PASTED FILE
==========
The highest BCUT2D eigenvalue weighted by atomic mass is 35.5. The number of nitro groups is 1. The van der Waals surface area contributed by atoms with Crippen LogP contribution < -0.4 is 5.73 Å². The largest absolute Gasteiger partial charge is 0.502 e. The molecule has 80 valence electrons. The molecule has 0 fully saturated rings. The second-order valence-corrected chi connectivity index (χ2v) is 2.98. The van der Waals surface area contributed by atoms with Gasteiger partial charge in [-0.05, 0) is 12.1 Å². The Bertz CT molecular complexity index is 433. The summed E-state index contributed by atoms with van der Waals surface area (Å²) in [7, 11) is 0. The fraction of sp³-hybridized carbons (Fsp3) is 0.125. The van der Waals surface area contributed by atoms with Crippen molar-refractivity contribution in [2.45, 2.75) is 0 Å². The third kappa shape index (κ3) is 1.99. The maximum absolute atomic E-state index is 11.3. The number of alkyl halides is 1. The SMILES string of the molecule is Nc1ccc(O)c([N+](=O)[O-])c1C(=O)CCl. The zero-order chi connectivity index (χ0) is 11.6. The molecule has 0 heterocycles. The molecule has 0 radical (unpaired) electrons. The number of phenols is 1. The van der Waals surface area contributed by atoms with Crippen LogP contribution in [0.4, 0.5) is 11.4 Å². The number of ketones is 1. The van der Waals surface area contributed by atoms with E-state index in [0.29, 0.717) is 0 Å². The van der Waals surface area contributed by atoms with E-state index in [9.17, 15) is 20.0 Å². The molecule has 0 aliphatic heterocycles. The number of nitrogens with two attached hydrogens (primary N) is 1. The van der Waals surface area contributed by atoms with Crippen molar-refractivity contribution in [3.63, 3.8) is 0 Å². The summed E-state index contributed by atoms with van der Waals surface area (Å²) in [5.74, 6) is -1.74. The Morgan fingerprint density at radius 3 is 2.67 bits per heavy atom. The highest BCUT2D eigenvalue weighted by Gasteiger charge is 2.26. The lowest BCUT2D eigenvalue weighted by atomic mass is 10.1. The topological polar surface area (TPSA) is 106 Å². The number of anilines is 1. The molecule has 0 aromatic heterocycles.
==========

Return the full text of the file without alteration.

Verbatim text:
The highest BCUT2D eigenvalue weighted by atomic mass is 35.5. The number of nitro groups is 1. The van der Waals surface area contributed by atoms with Crippen LogP contribution < -0.4 is 5.73 Å². The largest absolute Gasteiger partial charge is 0.502 e. The molecule has 80 valence electrons. The molecule has 0 fully saturated rings. The second-order valence-corrected chi connectivity index (χ2v) is 2.98. The van der Waals surface area contributed by atoms with Gasteiger partial charge in [-0.05, 0) is 12.1 Å². The Bertz CT molecular complexity index is 433. The summed E-state index contributed by atoms with van der Waals surface area (Å²) in [7, 11) is 0. The fraction of sp³-hybridized carbons (Fsp3) is 0.125. The van der Waals surface area contributed by atoms with Crippen molar-refractivity contribution in [2.45, 2.75) is 0 Å². The third kappa shape index (κ3) is 1.99. The maximum absolute atomic E-state index is 11.3. The number of alkyl halides is 1. The SMILES string of the molecule is Nc1ccc(O)c([N+](=O)[O-])c1C(=O)CCl. The zero-order chi connectivity index (χ0) is 11.6. The molecule has 0 heterocycles. The molecule has 0 radical (unpaired) electrons. The number of phenols is 1. The van der Waals surface area contributed by atoms with Crippen LogP contribution in [0.4, 0.5) is 11.4 Å². The number of ketones is 1. The van der Waals surface area contributed by atoms with E-state index in [0.29, 0.717) is 0 Å². The van der Waals surface area contributed by atoms with E-state index in [9.17, 15) is 20.0 Å². The molecule has 0 aliphatic heterocycles. The number of nitrogens with two attached hydrogens (primary N) is 1. The van der Waals surface area contributed by atoms with Crippen molar-refractivity contribution in [3.63, 3.8) is 0 Å². The summed E-state index contributed by atoms with van der Waals surface area (Å²) in [5.74, 6) is -1.74. The Morgan fingerprint density at radius 3 is 2.67 bits per heavy atom. The highest BCUT2D eigenvalue weighted by Gasteiger charge is 2.26. The lowest BCUT2D eigenvalue weighted by atomic mass is 10.1. The topological polar surface area (TPSA) is 106 Å². The number of anilines is 1. The molecule has 0 aromatic heterocycles.